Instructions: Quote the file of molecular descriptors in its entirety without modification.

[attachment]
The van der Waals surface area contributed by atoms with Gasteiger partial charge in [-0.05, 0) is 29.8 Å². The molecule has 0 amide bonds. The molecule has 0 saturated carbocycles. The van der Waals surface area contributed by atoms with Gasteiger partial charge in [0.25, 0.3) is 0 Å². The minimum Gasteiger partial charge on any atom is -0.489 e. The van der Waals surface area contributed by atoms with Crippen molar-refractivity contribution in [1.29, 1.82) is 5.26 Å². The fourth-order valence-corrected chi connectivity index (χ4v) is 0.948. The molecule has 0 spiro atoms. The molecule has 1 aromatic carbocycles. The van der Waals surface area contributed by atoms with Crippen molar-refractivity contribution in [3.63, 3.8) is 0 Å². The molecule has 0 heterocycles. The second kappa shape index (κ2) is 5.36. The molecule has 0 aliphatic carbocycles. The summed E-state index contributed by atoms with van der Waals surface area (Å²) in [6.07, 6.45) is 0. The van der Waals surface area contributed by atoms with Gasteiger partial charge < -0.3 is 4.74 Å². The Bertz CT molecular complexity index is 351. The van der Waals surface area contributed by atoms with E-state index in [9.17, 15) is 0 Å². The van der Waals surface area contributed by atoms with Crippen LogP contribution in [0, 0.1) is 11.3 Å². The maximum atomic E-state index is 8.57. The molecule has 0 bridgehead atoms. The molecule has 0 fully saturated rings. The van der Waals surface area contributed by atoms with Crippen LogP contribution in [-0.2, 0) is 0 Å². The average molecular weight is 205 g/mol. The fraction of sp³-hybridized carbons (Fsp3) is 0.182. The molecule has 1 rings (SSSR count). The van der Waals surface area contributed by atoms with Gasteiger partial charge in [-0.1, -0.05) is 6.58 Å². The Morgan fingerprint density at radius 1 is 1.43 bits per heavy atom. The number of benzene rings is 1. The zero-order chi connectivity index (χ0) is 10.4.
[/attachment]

The van der Waals surface area contributed by atoms with Gasteiger partial charge in [-0.05, 0) is 29.8 Å². The molecule has 0 amide bonds. The molecule has 0 saturated carbocycles. The van der Waals surface area contributed by atoms with Gasteiger partial charge in [0.25, 0.3) is 0 Å². The minimum Gasteiger partial charge on any atom is -0.489 e. The van der Waals surface area contributed by atoms with Crippen molar-refractivity contribution in [1.29, 1.82) is 5.26 Å². The fourth-order valence-corrected chi connectivity index (χ4v) is 0.948. The molecule has 0 spiro atoms. The molecule has 1 aromatic carbocycles. The van der Waals surface area contributed by atoms with Crippen molar-refractivity contribution in [3.63, 3.8) is 0 Å². The molecule has 0 heterocycles. The second kappa shape index (κ2) is 5.36. The molecule has 0 aliphatic carbocycles. The summed E-state index contributed by atoms with van der Waals surface area (Å²) in [6.07, 6.45) is 0. The van der Waals surface area contributed by atoms with Gasteiger partial charge < -0.3 is 4.74 Å². The Bertz CT molecular complexity index is 351. The van der Waals surface area contributed by atoms with E-state index in [9.17, 15) is 0 Å². The van der Waals surface area contributed by atoms with Crippen LogP contribution in [0, 0.1) is 11.3 Å². The maximum atomic E-state index is 8.57. The molecule has 0 bridgehead atoms. The molecule has 0 fully saturated rings. The van der Waals surface area contributed by atoms with Crippen LogP contribution in [-0.2, 0) is 0 Å². The average molecular weight is 205 g/mol. The fraction of sp³-hybridized carbons (Fsp3) is 0.182. The molecule has 1 rings (SSSR count). The van der Waals surface area contributed by atoms with Gasteiger partial charge in [-0.1, -0.05) is 6.58 Å². The Morgan fingerprint density at radius 1 is 1.43 bits per heavy atom. The number of benzene rings is 1. The zero-order chi connectivity index (χ0) is 10.4.